On a mission to learn more about grandad the war hero
My parents say they were clearing out the attic and found them in a corner. It is the matter-of-fact way they say it that surprises me. On the table is a collection of my late grandfather's war medals and in the middle the Croix de Guerre, one of the highest military medals the French can bestow. It's not far off the Victoria Cross for equivalence.
He didn't talk about it, is the answer to all of my questions. I hold it in my hands. It is a thing of beauty, a heavy Florentine square cross with crossed swords piercing the middle. The symbol of the French Republic adorns the centre. But how did he get it and who gave it to him?
Again I am told he never talked about it, least of all to his only daughter, my mother. My grandfather, or Pop Elphick as he was known to me and my brother, died of terrible bowel cancer when I was only eight. He was only 55.
He was everything a grandfather should be to an eight-year-old. A landscape gardener who was said to have his head permanently in the clouds, he was full of jokes and mischief that brought much tut-tutting from my mother trying to bring us to order. He was an expert course fisherman and took me with him whenever he could, pointing out the wonders and mysteries of the countryside and filling my head with tall tales of local Kentish legends and old-house hauntings.
A few days later I am looking at an online archived edition of the London Gazette for November 1944 and there is Sergeant (Temporary) Stanley Llewellyn Elphick, Royal Marine, Mentioned in Dispatches. Seems this is my Pop. I'm seized by a questioning zeal to find out more about this man.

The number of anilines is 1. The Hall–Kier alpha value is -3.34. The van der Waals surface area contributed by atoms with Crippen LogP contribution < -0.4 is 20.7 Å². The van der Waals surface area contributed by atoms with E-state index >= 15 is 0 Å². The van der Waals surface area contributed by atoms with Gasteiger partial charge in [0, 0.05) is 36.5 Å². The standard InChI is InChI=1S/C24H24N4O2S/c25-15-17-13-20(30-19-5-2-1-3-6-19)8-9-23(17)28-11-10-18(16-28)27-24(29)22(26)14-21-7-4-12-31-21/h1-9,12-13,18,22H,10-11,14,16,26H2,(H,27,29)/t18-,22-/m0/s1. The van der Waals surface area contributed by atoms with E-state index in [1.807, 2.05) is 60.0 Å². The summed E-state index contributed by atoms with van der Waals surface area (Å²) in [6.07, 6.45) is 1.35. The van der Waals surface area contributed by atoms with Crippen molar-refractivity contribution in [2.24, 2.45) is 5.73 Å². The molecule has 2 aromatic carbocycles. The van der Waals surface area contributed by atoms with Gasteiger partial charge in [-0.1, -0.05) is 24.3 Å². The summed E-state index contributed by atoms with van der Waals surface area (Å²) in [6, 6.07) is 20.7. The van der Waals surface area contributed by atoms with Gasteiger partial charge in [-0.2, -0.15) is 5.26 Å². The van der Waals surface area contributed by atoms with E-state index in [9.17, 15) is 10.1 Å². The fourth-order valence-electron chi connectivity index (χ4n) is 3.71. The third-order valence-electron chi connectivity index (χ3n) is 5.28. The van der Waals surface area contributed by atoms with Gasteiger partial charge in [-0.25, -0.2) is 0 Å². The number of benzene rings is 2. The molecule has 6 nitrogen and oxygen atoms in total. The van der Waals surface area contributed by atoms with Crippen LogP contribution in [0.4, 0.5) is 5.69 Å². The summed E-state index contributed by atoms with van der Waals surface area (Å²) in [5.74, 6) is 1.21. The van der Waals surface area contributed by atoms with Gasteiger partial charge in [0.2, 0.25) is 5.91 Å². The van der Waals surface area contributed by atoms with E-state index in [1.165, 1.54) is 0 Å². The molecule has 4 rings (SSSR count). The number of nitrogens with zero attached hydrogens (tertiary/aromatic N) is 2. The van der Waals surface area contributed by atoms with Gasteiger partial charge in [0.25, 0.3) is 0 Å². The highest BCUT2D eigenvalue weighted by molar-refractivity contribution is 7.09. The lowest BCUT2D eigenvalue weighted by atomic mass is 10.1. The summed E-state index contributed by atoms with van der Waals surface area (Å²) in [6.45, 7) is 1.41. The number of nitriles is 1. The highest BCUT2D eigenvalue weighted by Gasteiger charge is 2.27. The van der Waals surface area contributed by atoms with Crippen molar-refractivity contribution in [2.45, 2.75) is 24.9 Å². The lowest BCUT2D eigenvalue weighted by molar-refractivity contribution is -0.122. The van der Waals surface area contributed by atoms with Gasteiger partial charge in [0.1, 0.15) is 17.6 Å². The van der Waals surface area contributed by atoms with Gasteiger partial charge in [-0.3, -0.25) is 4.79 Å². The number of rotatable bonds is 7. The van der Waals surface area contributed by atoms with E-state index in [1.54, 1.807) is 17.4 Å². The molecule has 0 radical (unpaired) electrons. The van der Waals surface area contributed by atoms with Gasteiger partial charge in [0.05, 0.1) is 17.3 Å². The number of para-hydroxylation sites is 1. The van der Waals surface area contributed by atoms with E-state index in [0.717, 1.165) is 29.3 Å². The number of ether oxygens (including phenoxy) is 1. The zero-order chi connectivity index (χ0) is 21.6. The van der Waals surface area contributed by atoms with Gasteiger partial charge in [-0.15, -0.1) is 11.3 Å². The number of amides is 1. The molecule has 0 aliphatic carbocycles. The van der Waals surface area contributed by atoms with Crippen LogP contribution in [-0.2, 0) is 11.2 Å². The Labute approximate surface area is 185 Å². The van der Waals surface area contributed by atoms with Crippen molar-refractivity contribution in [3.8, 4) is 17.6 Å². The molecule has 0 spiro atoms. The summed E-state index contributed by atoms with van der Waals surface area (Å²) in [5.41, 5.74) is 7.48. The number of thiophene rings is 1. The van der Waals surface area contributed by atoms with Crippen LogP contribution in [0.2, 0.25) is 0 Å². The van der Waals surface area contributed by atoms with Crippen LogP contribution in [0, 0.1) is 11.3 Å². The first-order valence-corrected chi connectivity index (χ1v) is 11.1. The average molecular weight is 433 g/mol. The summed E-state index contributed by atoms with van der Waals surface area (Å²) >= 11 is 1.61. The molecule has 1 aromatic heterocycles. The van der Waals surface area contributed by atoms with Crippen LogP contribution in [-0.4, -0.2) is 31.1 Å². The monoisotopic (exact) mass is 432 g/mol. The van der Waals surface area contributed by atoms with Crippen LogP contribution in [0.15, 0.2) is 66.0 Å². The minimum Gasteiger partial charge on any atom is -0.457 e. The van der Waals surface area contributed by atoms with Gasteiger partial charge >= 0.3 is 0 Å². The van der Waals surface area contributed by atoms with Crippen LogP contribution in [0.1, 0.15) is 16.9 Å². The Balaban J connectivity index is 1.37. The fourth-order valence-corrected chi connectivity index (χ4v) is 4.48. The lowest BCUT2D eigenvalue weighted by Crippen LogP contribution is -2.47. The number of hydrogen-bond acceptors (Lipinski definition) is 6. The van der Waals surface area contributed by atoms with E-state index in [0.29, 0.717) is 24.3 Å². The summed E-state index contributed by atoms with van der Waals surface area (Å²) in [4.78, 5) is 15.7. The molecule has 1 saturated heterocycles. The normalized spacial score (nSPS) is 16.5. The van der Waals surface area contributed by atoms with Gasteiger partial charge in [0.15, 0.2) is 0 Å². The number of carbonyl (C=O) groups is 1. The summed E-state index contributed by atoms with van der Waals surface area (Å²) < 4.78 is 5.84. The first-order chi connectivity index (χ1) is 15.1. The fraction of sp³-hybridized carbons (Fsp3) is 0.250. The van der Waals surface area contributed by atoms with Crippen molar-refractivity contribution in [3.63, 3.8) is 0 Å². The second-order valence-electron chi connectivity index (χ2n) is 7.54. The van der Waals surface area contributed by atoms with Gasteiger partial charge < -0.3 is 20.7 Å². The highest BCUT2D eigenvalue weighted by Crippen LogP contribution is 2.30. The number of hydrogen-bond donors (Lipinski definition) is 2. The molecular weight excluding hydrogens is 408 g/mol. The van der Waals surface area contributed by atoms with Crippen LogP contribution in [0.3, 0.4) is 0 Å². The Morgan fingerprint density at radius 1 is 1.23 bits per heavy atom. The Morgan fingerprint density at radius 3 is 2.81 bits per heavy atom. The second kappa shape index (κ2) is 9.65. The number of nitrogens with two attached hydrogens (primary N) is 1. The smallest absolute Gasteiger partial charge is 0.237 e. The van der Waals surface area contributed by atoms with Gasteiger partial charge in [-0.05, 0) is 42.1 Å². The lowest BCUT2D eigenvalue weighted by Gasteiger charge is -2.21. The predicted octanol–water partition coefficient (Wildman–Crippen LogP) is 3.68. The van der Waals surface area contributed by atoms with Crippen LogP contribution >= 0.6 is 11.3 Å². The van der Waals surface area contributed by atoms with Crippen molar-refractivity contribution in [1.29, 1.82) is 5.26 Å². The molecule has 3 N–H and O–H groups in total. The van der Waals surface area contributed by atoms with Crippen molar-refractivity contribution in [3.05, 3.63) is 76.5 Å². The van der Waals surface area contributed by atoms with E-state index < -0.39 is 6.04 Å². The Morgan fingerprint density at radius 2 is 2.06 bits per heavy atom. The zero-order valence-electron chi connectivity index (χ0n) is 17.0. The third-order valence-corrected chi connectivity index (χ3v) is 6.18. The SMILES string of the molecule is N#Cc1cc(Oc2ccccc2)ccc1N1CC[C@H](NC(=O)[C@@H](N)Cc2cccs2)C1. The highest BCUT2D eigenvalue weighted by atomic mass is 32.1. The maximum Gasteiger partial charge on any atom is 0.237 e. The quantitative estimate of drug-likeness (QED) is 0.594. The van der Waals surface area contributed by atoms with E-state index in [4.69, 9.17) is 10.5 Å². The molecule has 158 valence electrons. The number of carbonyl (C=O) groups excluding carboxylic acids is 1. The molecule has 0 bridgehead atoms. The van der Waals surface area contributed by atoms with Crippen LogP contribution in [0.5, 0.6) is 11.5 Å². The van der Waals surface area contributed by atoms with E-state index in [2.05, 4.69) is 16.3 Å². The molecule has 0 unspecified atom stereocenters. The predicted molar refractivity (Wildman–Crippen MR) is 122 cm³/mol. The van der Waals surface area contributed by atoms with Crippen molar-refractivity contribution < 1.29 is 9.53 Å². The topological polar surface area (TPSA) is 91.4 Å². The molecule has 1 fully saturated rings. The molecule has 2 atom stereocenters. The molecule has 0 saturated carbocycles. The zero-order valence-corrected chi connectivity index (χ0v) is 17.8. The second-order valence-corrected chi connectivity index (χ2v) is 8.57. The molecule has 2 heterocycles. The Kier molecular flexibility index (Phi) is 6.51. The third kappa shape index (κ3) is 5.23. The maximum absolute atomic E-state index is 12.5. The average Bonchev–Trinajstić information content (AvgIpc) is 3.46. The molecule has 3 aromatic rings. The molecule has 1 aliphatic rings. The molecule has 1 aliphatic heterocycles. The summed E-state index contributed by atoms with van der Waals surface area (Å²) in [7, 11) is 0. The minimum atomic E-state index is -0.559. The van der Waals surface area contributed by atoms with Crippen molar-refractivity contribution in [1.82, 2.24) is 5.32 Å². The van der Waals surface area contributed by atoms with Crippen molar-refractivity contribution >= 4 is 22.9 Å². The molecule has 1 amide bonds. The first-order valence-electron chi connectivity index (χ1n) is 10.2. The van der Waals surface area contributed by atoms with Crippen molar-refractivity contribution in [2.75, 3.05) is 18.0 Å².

On a rainy Sunday all else is cancelled as I gaze at my laptop screen looking for clues. I want to put myself in his shoes. It's hard going. Pop was just a grunt not a general, so he's pretty deep down in the archives. In addition the French records on the Croix de Guerre are disgracefully incomplete. They do not answer queries either.
But I have breakthroughs. I know he was a Royal Marine and even played trumpet in the RM band. A few hours later I get another insight. Pop was Mentioned in Despatches and, I believe, awarded the Croix de Guerre for his part in the June 1944 capture of the island of Elba, one of the last German strongholds in the Mediterranean. It was the place of Napoleon's first exile. The assault was led by the Free French Forces but supported by the Americans and British. Pop was in LCG14. That's Landing Craft Gun number 14, a specially adapted vessel to get troops on the shallow sloping beaches of Elba while firing some heavy duty weaponry as cover. The Allies finally took Elba but the brutal two-day battle cost 500 German lives, 252 French and 38 British.
And here's the tantalising part. Seems my Pop may have got his medal for dashing onto the beach to rescue stricken comrades while under heavy German fire. In truth, the sort of everyday bravery that everyday men like him were expected to perform in the extraordinary circumstances of the time. But a lump comes into my front when I find that snippet.
So, I'm on a mission of my own which I suspect Pop, judging from my parents' recollections, would not have welcomed. I'm going to find out exactly what he did and restore the story to our family history. He lives on as a wonderful man and grandfather, but that hell on Elba, when a modest, flower-loving dreamer became a hero, must have its chapter too.
- Mike Gilson is Editor of the Belfast Telegraph